To figure out what is happening with President Laura Chinchilla’s proposal for $500 million in new taxes, expats need a scorecard. Here is is:
• The Sala IV constitutional court rejected Tuesday the way lawmakers had passed the measure, which already received an initial affirmative vote. The court said unanimously that the committee studying the measure agreed to lengthen the time to do so without approval from other lawmakers. The summary of the decision said that many of the amendments were not published as required by law. The court did not consider the substance of the tax bill.
The Poder Judicial announced the decision Tuesday evening. The decision means that the Asamblea Legislativa will have to start all over again to consider the measure which seeks to impose a 14 percent value-added tax among other levies.
• Casa Presidencial responded with a message of respect for the court and said that the president and her legal advisers would have to see the full decision, which is not yet available. Then Casa Presidencial will make a decision on how to proceed, it said.
• Juan Carlos Mendoza García, president of the Asamblea Legislativa, agreed that some 53 motions should have been published. He voted against the measure on first reading and said Tuesday night that the process showed lawmakers that there ought to be ways to combat tax evasion and spot persons in the government who are not doing their job. That was a reference to Fernando Herrero Acosta, the former minister of Hacienda and the principal legislative force promoting the new taxes. He resigned last week when La Nación published several stories about his own tax delinquencies. So did Francisco Villalobos Brenes, the top tax collector, for similar reasons.
• Lawmakers of the Alianza por Costa Rica that make up the Comisión de Control de Ingreso y Gasto Público said Tuesday they will call to a hearing Herrero, his wife, Florisabel Rodríguez Céspedes, and Villalobos to be questioned about their tax problems.
• The Poder Judicial said Tuesday that the Fiscalía Adjunta de Probidad, Transparencia y Anti corrupción had opened an investigation of Herrero and his wife for alleged illegal enrichment as a public
official. The judicial action followed by hours yet another disclosure by La Nación that said that
Herrero’s wife, until last week an adviser to President Chinchilla, had won a 17-million-colon ($34,000) public relations contract with the Refinadora Costarricense de Petróleo S.A. The problem was that the contract was a direct one in which there was no bidding, and the refinery, a state agency, asked three other firms to consider participating, but none was involved in the public relations business. They were building supply firms. The refinery attributed this to a computer input error that generated emails to the wrong companies. La Nación said that the education minister and President Chinchilla’s brother both endorsed the work of the firm run by Ms. Rodríguez in letters to the refinery.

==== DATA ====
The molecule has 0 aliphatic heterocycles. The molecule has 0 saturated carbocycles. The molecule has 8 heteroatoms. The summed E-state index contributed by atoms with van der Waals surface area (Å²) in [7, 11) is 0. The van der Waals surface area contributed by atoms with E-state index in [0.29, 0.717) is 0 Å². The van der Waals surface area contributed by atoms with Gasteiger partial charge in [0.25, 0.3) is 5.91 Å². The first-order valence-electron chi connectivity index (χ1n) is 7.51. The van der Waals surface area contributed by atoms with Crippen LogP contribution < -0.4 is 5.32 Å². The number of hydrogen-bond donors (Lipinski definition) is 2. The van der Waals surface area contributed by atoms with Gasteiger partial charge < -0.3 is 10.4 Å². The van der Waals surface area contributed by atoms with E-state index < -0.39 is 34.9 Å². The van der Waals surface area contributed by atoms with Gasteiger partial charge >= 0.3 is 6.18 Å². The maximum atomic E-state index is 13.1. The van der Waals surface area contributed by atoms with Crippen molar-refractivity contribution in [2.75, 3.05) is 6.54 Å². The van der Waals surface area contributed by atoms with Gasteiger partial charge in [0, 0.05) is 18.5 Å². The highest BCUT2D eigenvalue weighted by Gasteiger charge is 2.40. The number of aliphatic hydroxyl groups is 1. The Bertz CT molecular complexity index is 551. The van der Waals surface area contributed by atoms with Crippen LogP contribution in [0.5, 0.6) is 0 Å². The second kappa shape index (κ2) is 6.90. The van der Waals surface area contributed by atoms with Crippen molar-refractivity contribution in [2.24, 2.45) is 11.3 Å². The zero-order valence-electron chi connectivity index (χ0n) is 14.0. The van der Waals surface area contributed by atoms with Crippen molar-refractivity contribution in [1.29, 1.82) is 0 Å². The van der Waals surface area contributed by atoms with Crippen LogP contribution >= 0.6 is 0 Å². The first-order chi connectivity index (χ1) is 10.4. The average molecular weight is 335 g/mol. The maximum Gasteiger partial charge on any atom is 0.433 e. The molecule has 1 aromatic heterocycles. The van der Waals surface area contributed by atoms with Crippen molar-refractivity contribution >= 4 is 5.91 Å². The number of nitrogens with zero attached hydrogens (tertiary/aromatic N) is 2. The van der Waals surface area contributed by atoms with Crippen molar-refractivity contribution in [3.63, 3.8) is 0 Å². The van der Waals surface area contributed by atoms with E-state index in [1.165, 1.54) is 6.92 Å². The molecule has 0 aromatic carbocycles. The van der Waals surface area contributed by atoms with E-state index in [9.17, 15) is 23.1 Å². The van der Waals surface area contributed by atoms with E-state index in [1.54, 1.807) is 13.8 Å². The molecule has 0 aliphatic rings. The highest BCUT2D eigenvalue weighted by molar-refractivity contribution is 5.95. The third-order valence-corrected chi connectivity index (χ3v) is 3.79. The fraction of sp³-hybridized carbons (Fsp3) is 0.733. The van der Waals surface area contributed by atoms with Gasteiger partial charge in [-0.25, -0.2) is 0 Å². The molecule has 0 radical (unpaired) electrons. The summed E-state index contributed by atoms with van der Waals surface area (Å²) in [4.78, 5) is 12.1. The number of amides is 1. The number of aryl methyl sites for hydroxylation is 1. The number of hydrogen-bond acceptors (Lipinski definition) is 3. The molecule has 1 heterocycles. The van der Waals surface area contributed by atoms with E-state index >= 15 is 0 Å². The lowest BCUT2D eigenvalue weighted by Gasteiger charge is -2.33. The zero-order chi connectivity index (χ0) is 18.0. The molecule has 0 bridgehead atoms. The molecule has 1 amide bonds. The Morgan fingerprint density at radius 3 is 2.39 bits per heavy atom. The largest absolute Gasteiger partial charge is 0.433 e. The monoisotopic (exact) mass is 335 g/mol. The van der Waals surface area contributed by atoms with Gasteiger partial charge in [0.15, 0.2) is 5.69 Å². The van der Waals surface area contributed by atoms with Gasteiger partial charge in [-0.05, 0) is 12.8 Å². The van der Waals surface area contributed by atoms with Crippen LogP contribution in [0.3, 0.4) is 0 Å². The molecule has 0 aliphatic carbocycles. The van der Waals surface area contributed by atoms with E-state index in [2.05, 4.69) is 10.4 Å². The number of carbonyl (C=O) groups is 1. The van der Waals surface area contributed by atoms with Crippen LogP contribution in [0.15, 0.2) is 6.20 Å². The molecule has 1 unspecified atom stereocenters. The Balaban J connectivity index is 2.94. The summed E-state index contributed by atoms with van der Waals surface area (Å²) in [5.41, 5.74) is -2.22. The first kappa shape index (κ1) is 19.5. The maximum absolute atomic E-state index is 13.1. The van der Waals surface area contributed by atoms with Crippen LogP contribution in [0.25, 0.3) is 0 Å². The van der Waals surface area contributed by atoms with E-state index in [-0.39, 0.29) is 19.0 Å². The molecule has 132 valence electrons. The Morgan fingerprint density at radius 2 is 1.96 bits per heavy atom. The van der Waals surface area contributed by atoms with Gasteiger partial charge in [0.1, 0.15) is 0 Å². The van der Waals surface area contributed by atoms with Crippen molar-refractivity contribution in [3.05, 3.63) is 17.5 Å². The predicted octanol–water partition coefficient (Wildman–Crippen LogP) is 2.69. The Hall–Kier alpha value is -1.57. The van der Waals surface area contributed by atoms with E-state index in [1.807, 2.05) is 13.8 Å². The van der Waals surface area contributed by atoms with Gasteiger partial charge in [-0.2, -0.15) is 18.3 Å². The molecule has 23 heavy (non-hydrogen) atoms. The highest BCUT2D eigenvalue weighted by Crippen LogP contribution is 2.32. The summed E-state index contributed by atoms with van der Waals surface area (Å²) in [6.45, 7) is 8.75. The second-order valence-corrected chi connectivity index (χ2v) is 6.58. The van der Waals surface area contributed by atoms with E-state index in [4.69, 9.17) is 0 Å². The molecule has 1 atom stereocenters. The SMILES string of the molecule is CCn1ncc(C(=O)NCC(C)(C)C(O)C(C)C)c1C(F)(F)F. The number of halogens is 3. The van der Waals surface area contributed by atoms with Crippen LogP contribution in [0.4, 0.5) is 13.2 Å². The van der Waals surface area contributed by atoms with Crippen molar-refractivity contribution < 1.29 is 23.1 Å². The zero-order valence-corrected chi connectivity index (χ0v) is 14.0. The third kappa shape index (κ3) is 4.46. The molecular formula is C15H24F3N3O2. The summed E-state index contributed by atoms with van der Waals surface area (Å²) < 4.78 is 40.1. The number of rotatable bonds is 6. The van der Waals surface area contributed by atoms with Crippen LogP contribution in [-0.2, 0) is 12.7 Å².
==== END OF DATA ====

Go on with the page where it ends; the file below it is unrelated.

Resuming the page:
• At Casa Presidencial President Chinchilla was reported to have signed a directive to create an elite unit of auditors in the Dirección General de Tributación to take action against tax fraud. The press release about the directive said that of 78 criminal tax fraud cases presented in March only one has gotten to court. The president also asked that conciliation not be allowed in tax fraud cases. With conciliation, suspects can buy their way out of prison. Only 49 of the criminal complaints are still active, said Casa Presidencial.
The tax flap began March 26 when La Nación reported that Herrero and his wife evaded an equivalent of 300,000 colons in property taxes a year for 10 years by failing to update the value of their real estate holdings. That is about $600 a year in taxes. President Chinchilla defended him at the time and called the matter regrettable carelessness. The newspaper also reported that other members of her cabinet had been equally careless in not updating their property tax values, thereby evading municipal taxes.
But then Herrero resigned just as La Nación was publishing an article April 3 that said Herrero and his wife failed to report 50 million colons or about $100,000 in income from a corporation in 2010. Later the same day the newspaper revealed that Villalobos, the chief tax collector, had been remiss on 2008 taxes.
He paid the tax that day but still resigned.
The matter moved into the criminal realm with the report Tuesday about how Herrero’s wife won the public relations contract with the state refinery.